Copyright, Columbia Pictures, a division of Sony Pictures
Today’s Prayer Focus

Little Women

also known as “Adoráveis Mulheres,” “Kisasszonyok,” “Küçük Kadınlar,” “Les filles du Docteur March,” “Małe kobietki,” “Mujercitas,” “Mulherzinhas,” “Piccole donne,” “Pikku naisia,” “Unga kvinnor,” “Väikesed naised,” “Μικρές Κυρίες,” «Маленькие женщины»
MPA Rating: PG-Rating (MPA) for thematic elements and brief smoking.

Reviewed by: Charity Bishop

Moral Rating: Better than Average
Moviemaking Quality:
Primary Audience: • Family • Teens • Young-Adults • Adults
Genre: Drama Romance Adaptation
Length: 2 hr. 14 min.
Year of Release: 2019
USA Release: December 7, 2019 (premier)
December 25, 2019 (wide release)
DVD: April 7, 2020
Copyright, Columbia Pictures, a division of Sony Picturesclick photos to ENLARGE Copyright, Columbia Pictures, a division of Sony Pictures Copyright, Columbia Pictures, a division of Sony Pictures
Relevant Issues
Copyright, Columbia Pictures, a division of Sony Pictures

1860s and American The Civil War

Relationships between sisters with divergent dreams

Copyright, Columbia Pictures, a division of Sony Pictures

Mother and daughter relationships

Coming of age / girlhood versus womanhood

Copyright, Columbia Pictures, a division of Sony Pictures

Personal ambitions

Grappling with life’s many clashing lures—with family, art, money, love, freedom, and the hope of being 100% who you are, creating your own unique story.

Ideals vs. real life

Personal discoveries, sacrifices and anger

Financial, artistic and domestic concerns



Women’s rights

Is the Feminist movement the right answer to the mistreatment that some women endure in this sinful world? Answer

Biblical women with admirable character, include: Mrs. Noah, Mary (mother of Jesus), Esther, Deborah, and Milcah, daugher of Zelophehad

Women in the Bible

Copyright, Columbia Pictures, a division of Sony Pictures

TRUE LOVE—What is true love and how do you know when you have found it? Answer

What is LOVE, for a follower of Christ? Answer

Is LOVE a feeling, an emotion, or an action? Answer

What is the true meaning of CHRISTMAS?
What is the TRUE meaning of Christmas? Answers for skeptics. Plus carols, games, coloring pages, reviews of Christmas movies, and more.
Copyright, Columbia Pictures, a division of Sony Pictures Copyright, Columbia Pictures, a division of Sony Pictures Copyright, Columbia Pictures, a division of Sony Pictures
Featuring Saoirse RonanJo March
Emma WatsonMeg March
Florence PughAmy March
Eliza ScanlenBeth March
Laura DernMarmee March
Meryl StreepAunt March
Chris CooperMr. Laurence
Timothée ChalametTheodore “Laurie” Laurence
Maryann PlunkettMrs. Kirke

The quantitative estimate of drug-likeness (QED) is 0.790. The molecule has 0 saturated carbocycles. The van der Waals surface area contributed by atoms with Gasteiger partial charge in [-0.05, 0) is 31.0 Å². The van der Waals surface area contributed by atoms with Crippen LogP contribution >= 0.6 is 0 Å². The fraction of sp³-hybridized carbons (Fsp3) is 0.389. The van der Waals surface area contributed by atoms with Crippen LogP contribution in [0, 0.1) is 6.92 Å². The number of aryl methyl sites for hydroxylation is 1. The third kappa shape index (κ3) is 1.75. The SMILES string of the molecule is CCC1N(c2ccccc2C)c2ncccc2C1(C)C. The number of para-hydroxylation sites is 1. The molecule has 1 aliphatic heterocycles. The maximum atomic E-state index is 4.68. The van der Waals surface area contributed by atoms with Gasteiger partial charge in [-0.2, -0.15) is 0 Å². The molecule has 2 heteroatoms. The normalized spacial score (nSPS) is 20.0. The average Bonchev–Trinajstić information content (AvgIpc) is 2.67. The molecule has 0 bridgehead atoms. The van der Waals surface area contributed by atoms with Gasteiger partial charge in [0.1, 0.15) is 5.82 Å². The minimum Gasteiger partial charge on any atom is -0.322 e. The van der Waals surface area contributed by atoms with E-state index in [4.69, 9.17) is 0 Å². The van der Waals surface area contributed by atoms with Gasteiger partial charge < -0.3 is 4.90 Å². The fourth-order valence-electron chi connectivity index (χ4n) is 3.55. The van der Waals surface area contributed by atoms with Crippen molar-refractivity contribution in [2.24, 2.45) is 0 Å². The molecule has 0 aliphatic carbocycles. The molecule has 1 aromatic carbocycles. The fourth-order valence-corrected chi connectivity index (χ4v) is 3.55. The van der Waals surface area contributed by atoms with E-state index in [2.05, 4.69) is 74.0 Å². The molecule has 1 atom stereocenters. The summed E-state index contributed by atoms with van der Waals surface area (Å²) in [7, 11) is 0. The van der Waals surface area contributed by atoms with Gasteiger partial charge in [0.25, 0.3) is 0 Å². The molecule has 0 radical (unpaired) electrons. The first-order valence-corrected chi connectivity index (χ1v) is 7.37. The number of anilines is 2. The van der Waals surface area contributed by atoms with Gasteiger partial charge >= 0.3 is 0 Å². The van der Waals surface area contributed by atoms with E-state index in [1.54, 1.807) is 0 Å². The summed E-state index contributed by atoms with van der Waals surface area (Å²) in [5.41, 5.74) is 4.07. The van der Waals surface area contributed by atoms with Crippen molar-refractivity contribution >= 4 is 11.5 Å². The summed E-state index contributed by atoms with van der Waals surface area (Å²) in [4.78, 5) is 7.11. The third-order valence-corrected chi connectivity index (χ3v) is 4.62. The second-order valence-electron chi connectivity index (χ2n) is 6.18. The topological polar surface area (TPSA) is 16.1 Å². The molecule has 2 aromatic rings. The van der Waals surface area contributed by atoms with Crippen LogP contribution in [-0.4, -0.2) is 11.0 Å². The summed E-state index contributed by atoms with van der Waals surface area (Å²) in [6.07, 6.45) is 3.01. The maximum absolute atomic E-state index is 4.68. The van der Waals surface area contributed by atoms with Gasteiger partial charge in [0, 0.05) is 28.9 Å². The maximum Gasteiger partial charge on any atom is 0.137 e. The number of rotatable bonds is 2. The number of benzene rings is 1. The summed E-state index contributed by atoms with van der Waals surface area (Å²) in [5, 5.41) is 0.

Tracy LettsMr. Dashwood
Bob OdenkirkMr. March
James NortonJohn Brooke
See all »
Director Greta Gerwig — “Lady Bird
Producer Columbia Pictures
New Regency Pictures
See all »
Distributor: Columbia Pictures. Trademark logo.
Columbia Pictures
, a division of Sony Pictures

Based on the beloved novel by Louisa May Alcott, “Little Women” is a humorous, touching, and memorable tale of four sisters on the cusp of womanhood.

Rambunctious tomboy Jo March (Saoirse Ronan) shoves into an editorial office to “sell a story for a friend.” She sits through a scathing criticism and agrees to the proposed changes, so she can earn enough to help support her ailing sister, Beth (Eliza Scanlen). When the downstairs professor, Frederick Bhaer (Louis Garrel), takes an interest in her work, she allows him to read a few of her sensational stories. Alas, he “does not like them” and, her feelings deeply hurt, Jo flounces upstairs, determined never to speak to him again.

Her elder sister, Meg (Emma Watson), is struggling for contentment, since her marriage to John Brooke (James Norton) does not allow her to purchase the beautiful things she covets. And the youngest March sister, Amy (Florence Pugh), travels across Europe with her crotchety Aunt March (Meryl Streep), desperate to either become the best artist she can be, or to marry into a fortune. On a ride in the park, she meets up with their childhood friend and neighbor, Laurie (Timothee Chalamet), who has allowed his melancholy after a rejected marriage proposal to turn him into a wastrel. Seven years earlier, the sisters met Laurie at a local social event. Little did they know a wild dance in secret and a twisted ankle would change all their lives forever. And, eventually, help Jo find her true voice as an author…

Unlike all other adaptations, this one starts in the middle and shows earlier events through flashbacks, to great success. It not only works as a narrative device by keeping up the momentum, it helps soften the blows—after losing a main character, we see them again at a much happier time in their life. The only sacrifice in the script is Professor Bhaer, who does not get much screen-time, but the audience loves and invests so much in Jo, that we believe in her fondness for him even if we have had little time to share it.

The writer and director, Greta Gerwig, allows all the sisters to shine, even though she frames the film, as she should, as “Jo’s story.” That is where its strength lies—as much in Jo’s passion for words, her frustration as a budding female author in a time when men dominated the bookshelves, and her ambitious desire to forge her own life through her pen, as in her tight-knit bonds with her sisters.

The girls feel real, both in their interactions as siblings (they quarrel, forgive, talk over each other, and tease each other) and in their failures and triumphs. In the book, Christianity is the driving force behind their collective desire for self-improvement. They wrestle with their sins (Amy’s is vanity, Jo’s is anger, Meg’s is conformity, and Beth’s is excessive shyness) and learn to become better. The film shows them improving, and Amy has a great deal of influence on the wayward Laurie, but with no mention of their beliefs. Marmee (Laura Dern) confesses to Jo she is “angry almost every day of my life,” but over forty years, has learned to curb her temper. The film casts them in a positive, but revolutionary light. They take a poor family their breakfast on Christmas morning, while in the background believers trot into a church building.

Content-wise, there is little to discourage family viewing. The usual thematic themes are present (the illness/death of a family member; a girl falls through the ice on a pond and almost drowns; Jo is forever punching Laurie on the arm or throwing pillows at her sisters). Jo complains she cannot support herself. Aunt March says she could, if she wanted to own a “cat house” (brothel) or become an actress which is “the same in my mind.” Meg wears a low-cut dress at a dance. Amy cries out, “Oh, my God!” in delight when her father comes home. Jo uses various non-profanities as exclamations (such as “Christopher Columbus!”). Laurie is drunk in one scene (Amy berates him for it).